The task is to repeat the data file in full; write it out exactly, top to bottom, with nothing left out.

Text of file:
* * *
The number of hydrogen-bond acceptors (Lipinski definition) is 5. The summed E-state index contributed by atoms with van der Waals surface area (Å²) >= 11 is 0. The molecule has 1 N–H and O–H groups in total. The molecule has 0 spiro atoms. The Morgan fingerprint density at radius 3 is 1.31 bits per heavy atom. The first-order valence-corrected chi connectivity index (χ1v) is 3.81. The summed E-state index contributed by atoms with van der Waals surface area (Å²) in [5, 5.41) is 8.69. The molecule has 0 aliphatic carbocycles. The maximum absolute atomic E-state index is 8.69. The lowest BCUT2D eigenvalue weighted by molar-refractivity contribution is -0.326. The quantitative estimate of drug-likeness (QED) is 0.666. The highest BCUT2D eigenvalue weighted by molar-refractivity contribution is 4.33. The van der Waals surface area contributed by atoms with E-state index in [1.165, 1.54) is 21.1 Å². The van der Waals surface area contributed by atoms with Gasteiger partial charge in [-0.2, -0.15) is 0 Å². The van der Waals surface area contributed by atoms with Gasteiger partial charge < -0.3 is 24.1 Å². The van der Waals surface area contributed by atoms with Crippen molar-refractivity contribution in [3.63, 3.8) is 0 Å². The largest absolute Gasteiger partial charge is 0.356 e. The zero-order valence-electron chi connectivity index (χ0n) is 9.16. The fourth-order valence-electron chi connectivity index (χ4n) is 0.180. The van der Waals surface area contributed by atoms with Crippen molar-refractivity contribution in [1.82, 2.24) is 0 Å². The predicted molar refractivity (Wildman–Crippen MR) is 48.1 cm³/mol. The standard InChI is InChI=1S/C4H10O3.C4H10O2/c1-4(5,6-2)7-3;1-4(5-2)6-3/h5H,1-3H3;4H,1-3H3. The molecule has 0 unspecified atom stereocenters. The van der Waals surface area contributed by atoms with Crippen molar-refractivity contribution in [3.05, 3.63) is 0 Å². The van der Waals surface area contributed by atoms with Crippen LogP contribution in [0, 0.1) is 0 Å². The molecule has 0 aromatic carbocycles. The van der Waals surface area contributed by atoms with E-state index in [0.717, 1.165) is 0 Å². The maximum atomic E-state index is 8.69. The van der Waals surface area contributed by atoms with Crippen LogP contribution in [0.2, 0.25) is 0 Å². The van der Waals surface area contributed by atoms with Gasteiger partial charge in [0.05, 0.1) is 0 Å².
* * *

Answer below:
The number of hydrogen-bond acceptors (Lipinski definition) is 5. The summed E-state index contributed by atoms with van der Waals surface area (Å²) >= 11 is 0. The molecule has 1 N–H and O–H groups in total. The molecule has 0 spiro atoms. The Morgan fingerprint density at radius 3 is 1.31 bits per heavy atom. The first-order valence-corrected chi connectivity index (χ1v) is 3.81. The summed E-state index contributed by atoms with van der Waals surface area (Å²) in [5, 5.41) is 8.69. The molecule has 0 aliphatic carbocycles. The maximum absolute atomic E-state index is 8.69. The lowest BCUT2D eigenvalue weighted by molar-refractivity contribution is -0.326. The quantitative estimate of drug-likeness (QED) is 0.666. The highest BCUT2D eigenvalue weighted by molar-refractivity contribution is 4.33. The van der Waals surface area contributed by atoms with E-state index in [1.165, 1.54) is 21.1 Å². The van der Waals surface area contributed by atoms with Gasteiger partial charge in [-0.2, -0.15) is 0 Å². The van der Waals surface area contributed by atoms with Gasteiger partial charge < -0.3 is 24.1 Å². The van der Waals surface area contributed by atoms with Crippen molar-refractivity contribution in [3.63, 3.8) is 0 Å². The largest absolute Gasteiger partial charge is 0.356 e. The zero-order valence-electron chi connectivity index (χ0n) is 9.16. The fourth-order valence-electron chi connectivity index (χ4n) is 0.180. The van der Waals surface area contributed by atoms with Crippen molar-refractivity contribution in [1.82, 2.24) is 0 Å². The predicted molar refractivity (Wildman–Crippen MR) is 48.1 cm³/mol. The standard InChI is InChI=1S/C4H10O3.C4H10O2/c1-4(5,6-2)7-3;1-4(5-2)6-3/h5H,1-3H3;4H,1-3H3. The molecule has 0 unspecified atom stereocenters. The van der Waals surface area contributed by atoms with Crippen molar-refractivity contribution in [3.05, 3.63) is 0 Å². The van der Waals surface area contributed by atoms with Crippen LogP contribution in [0, 0.1) is 0 Å². The molecule has 0 aromatic carbocycles. The van der Waals surface area contributed by atoms with E-state index in [0.717, 1.165) is 0 Å². The maximum atomic E-state index is 8.69. The van der Waals surface area contributed by atoms with Crippen LogP contribution in [0.2, 0.25) is 0 Å². The van der Waals surface area contributed by atoms with Gasteiger partial charge in [0.05, 0.1) is 0 Å².